Peptide Receptor Radionuclide Therapy (PRRT) for the Treatment of Neuroendocrine Tumors

2019-09-20 03:46:50 | BioPortfolio


The specific aim is of this study is to gain a better understanding of the patient characteristics, treatment responses, survival outcomes, and adverse events associated with PRRT in patients with gastroenteropancreatic primary NETs.


Neuroendocrine tumors (NETs) make up a large range of malignancies that arise from neuroendocrine cells in multiple organs of the body. Hallet et al conducted a large population-based study that demonstrated that 21% of NET patients presented with metastatic disease and another 38% developed metastases after resection of the primary tumor (Hallet et al., 2015). This burden demonstrates the need for effective systemic therapy for advanced NETs. Options for systemic therapy include peptide receptor radionuclide therapy (PRRT).

A need for more prospective series are needed on treatment responses and survival outcomes related to gastroenteropancreatic primary NETs treated with PRRT was identified. Thus the purpose of this study is to collect clinical data related to treatment of gastroenteropancreatic primary NETs s with PRRT. Clinical data related to patient characteristics, treatment responses and survival outcomes related to the treatment of gastroenteropancreatic primary NETs with PRRT and on adverse events and complications related to PRRT treatment will be collected.

Study Design


Neuroendocrine Tumors


Peptide Receptor Radionuclide Therapy


Methodist Dallas Medical Center
United States


Enrolling by invitation


Methodist Health System

Results (where available)

View Results


Published on BioPortfolio: 2019-09-20T03:46:50-0400

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Medical and Biotech [MESH] Definitions

Tumors whose cells possess secretory granules and originate from the neuroectoderm, i.e., the cells of the ectoblast or epiblast that program the neuroendocrine system. Common properties across most neuroendocrine tumors include ectopic hormone production (often via APUD CELLS), the presence of tumor-associated antigens, and isozyme composition.

A group of carcinomas which share a characteristic morphology, often being composed of clusters and trabecular sheets of round "blue cells", granular chromatin, and an attenuated rim of poorly demarcated cytoplasm. Neuroendocrine tumors include carcinoids, small ("oat") cell carcinomas, medullary carcinoma of the thyroid, Merkel cell tumor, cutaneous neuroendocrine carcinoma, pancreatic islet cell tumors, and pheochromocytoma. Neurosecretory granules are found within the tumor cells. (Segen, Dictionary of Modern Medicine, 1992)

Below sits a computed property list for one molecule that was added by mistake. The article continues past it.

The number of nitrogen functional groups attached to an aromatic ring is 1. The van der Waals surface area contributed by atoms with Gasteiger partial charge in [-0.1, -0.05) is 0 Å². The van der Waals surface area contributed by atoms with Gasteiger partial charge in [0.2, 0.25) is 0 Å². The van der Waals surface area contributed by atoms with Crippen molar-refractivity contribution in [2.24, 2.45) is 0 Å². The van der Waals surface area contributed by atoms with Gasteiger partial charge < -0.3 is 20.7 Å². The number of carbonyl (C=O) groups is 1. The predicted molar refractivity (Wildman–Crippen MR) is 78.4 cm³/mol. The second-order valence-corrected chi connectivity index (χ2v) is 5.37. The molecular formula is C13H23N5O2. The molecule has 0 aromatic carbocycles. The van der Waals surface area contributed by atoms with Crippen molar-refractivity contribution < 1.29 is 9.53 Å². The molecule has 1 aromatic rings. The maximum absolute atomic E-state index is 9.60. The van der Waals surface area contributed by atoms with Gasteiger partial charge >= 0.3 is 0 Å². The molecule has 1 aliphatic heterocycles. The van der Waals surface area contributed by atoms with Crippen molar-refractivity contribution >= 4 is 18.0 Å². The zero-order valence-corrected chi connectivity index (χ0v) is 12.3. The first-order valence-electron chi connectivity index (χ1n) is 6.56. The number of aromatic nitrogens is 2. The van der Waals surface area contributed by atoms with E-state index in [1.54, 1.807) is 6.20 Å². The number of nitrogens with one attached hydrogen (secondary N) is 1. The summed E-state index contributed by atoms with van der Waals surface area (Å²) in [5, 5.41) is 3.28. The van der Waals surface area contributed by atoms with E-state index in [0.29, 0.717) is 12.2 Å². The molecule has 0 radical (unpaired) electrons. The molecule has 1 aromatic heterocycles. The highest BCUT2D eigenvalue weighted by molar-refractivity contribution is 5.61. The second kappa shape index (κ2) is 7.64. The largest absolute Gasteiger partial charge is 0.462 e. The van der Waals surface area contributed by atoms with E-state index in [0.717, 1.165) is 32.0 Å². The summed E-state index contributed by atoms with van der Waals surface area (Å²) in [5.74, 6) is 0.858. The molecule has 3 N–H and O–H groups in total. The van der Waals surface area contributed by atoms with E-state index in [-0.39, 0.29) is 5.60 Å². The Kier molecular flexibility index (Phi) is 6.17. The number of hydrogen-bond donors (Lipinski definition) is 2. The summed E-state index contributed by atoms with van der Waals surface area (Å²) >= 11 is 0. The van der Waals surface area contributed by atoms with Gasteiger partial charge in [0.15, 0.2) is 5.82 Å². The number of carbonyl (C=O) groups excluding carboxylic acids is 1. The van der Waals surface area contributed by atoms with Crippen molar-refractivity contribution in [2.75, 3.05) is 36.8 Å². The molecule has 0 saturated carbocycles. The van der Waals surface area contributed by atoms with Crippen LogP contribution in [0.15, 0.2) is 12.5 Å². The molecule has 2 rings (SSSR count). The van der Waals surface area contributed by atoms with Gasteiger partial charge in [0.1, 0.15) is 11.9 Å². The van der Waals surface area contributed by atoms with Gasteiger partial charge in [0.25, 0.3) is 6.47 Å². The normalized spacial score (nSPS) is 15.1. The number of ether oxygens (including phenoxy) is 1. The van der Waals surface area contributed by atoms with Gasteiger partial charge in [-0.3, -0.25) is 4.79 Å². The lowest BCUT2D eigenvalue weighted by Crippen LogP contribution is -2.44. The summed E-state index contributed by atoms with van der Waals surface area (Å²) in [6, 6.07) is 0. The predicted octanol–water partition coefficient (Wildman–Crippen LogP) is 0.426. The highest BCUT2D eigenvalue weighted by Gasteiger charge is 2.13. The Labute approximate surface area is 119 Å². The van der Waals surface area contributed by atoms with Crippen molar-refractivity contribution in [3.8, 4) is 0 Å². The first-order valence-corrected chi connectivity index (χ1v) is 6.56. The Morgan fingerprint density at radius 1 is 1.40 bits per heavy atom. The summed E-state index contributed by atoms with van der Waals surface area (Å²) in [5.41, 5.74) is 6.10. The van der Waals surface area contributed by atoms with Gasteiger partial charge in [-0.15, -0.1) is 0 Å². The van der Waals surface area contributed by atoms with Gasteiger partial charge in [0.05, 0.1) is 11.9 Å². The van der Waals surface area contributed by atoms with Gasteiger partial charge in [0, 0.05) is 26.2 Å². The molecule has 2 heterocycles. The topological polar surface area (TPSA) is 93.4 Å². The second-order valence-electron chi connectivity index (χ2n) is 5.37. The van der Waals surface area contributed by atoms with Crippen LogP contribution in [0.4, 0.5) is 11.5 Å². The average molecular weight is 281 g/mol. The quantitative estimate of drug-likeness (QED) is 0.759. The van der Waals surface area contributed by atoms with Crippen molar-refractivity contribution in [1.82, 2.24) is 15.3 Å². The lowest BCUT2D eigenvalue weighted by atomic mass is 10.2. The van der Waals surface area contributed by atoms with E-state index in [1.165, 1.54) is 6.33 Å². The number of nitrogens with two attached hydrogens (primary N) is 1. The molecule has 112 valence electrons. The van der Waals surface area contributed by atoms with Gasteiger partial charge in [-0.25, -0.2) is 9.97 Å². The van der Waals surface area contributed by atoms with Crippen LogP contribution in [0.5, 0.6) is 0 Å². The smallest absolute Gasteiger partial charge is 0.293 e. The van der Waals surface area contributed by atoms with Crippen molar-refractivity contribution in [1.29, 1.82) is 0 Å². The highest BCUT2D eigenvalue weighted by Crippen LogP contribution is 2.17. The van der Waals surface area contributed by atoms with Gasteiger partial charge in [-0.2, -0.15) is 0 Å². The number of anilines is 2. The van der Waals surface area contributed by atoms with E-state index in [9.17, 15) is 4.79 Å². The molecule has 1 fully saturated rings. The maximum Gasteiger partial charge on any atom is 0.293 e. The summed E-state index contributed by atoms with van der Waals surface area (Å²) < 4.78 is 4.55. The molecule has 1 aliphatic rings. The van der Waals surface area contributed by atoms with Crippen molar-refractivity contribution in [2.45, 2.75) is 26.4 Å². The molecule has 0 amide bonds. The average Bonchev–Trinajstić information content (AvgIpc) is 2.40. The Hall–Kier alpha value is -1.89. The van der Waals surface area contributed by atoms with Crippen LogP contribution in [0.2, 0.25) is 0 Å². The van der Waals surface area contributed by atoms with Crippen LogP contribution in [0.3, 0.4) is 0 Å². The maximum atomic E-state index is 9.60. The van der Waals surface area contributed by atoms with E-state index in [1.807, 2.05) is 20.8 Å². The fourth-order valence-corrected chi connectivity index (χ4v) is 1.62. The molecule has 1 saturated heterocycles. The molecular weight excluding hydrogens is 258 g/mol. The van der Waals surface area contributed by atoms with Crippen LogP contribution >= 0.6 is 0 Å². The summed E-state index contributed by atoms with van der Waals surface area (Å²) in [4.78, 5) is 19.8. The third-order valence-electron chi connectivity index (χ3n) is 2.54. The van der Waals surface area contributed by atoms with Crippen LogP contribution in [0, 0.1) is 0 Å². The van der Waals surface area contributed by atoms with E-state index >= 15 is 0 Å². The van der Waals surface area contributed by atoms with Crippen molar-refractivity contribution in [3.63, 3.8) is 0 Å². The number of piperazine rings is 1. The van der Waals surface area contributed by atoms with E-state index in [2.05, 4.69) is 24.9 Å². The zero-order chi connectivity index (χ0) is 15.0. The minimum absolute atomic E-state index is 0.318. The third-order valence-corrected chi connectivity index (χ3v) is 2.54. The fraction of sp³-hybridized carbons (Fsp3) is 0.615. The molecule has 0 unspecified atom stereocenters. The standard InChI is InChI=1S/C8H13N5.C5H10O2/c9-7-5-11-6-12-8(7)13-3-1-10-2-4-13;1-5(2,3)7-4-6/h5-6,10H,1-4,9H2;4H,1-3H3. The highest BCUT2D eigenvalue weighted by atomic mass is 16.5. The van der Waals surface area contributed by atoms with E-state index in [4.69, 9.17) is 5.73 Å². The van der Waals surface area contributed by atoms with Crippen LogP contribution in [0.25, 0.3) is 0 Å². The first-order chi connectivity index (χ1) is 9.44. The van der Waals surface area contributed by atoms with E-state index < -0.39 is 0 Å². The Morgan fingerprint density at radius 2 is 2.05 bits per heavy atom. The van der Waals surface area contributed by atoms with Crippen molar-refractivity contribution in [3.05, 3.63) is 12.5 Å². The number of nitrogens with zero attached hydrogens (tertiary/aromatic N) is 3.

A G-protein-coupled, proteinase-activated receptor that is expressed in a variety of tissues including ENDOTHELIUM; LEUKOCYTES; and the GASTROINTESTINAL TRACT. The receptor is activated by TRYPSIN, which cleaves off the N-terminal peptide from the receptor. The new N-terminal peptide is a cryptic ligand for the receptor. The uncleaved receptor can also be activated by the N-terminal peptide present on the activated THROMBIN RECEPTOR and by small synthetic peptides that contain the unmasked N-terminal sequence.

A 38-kDa integral membrane glycoprotein of the presynaptic vesicles in neuron and neuroendocrine cells. It is expressed by a variety of normal and neoplastic neuroendocrine cells and is therefore used as an immunocytochemical marker for neuroendocrine differentiation in various tumors. In ALZHEIMER DISEASE and other dementing disorders, there is an important synapse loss due in part to a decrease of synaptophysin in the presynaptic vesicles.

An analog of GLUCAGON-LIKE PEPTIDE 1 and agonist of the GLUCAGON-LIKE PEPTIDE 1 RECEPTOR that is used as a HYPOGLYCEMIC AGENT and supplemental therapy in the treatment of DIABETES MELLITUS by patients who do not respond to METFORMIN.

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